The Human Be-In – Saturday, January 14, 1967

Saturday afternoon
Yellow clouds rising in the noon
Acid incense and balloons
People dancing everywhere
Loudly shouting I don’t care
It’s a time for growing, and a time for knowing
Jefferson Airplane, Won’t You Try/Saturday Afternoon (1967)

On Saturday, January 14, 1967, the Gathering of the Tribes was held at Golden Gate Park in San Francisco. It was labeled the Human Be-In.

The lineup of counterculture luminaries was astonishing. Timothy Leary, Richard Alpert (Ram Dass), Allen Ginsberg, Gary Snyder, Michael McClure, Dick Gregory, Lawrence Ferlinghetti, Jerry Rubin, Alan Watts, Jefferson Airplane, The Grateful Dead, Big Brother and the Holding Company, Quicksilver Messenger Service. The day was in part to mark the recent criminalization of LSD, so famous chemist Owsley Stanley provided acid specially produced for the event.

Just months later, legendary music festivals such as Monterey Pop and Woodstock were held. Those same months later, with an influx of lost and searching souls, part of the counterculture of San Francisco evolved and devolved into the Summer of Love, which said to some that the counterculture was not only wrongheaded, but dangerous and deadly. The dominant culture, it seemed, had been proven right and won, and all these counterculture tools and philosophies were right where they belonged—on the scrapheap of history.

More than fifty years later, if you don’t believe that the counterculture has been mainstreamed, look again. Maybe fifty million Americans practice yoga. Millions practice non-Western or alternative religions. Maybe fifty million smoke marijuana regularly. Millions also use psychedelics. Millions are vegetarians and vegans. The cultural staples of war, racism, inequality, intolerance and alienation are still with us, though being slowly (too slowly) pushed aside. Sexual hypocrisy and shame are being replaced by honest expression. Strict compartments of music (and literature and film and theater) have been replaced by art without borders.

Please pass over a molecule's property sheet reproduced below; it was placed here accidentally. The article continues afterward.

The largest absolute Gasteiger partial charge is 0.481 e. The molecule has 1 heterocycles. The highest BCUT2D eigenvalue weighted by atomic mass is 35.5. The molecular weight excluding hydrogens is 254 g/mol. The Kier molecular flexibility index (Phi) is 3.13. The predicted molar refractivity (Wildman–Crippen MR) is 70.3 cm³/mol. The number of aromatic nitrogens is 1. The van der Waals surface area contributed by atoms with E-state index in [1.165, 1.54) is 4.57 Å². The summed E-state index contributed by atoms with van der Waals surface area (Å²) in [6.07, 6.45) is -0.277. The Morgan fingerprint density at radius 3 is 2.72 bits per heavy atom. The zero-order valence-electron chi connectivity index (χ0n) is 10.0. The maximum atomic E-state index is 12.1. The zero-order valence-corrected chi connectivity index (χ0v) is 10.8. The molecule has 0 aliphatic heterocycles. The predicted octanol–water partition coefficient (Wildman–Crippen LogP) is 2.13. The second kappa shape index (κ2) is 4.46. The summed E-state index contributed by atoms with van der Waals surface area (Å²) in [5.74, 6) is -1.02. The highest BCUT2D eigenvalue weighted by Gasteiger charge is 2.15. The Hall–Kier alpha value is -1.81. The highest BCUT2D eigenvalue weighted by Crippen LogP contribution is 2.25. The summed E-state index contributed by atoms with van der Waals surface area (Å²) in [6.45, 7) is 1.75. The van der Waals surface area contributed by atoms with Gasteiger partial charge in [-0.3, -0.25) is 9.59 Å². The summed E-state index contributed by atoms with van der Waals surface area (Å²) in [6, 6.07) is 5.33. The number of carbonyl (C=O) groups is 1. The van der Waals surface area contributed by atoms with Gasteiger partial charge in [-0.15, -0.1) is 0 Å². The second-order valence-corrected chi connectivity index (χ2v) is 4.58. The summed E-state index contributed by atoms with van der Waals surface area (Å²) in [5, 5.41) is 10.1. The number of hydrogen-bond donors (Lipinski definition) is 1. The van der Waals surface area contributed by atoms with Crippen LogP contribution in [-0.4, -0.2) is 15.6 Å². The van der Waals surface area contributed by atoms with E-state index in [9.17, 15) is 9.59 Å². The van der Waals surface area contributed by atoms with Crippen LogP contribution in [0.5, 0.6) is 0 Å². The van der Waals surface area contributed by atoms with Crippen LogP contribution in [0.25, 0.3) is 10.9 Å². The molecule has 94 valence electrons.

As for the observation that counterculturalists would grow up and drop in, sung about by Donavan in Season of the Witch (“Hippies are out to make it rich”), well, yeah, kind of. Noted San Francisco counterculturalist Steve Jobs thought different, made a fortune, changed the world.

There is fortunately film of the Human Be-In. You’ll notice a number of men and women spinning freely and wildly to the music, or to music in their heads (“To dance beneath the diamond sky / with one hand waving free”, Bob Dylan). You’ll also notice a lot of people who by later standards look pretty straight and sober. Some were, being curious onlookers, some not, so don’t be fooled by appearance.

Some who pay attention to the 1960s counterculture and the Human Be-In, if they bother noticing at all, are quick to box it up as a failed moment. They propose that you can move forward by moving backward. That Saturday afternoon, the Human Be-in asked the question “What’s so funny about peace, love and understanding?” You know the answer.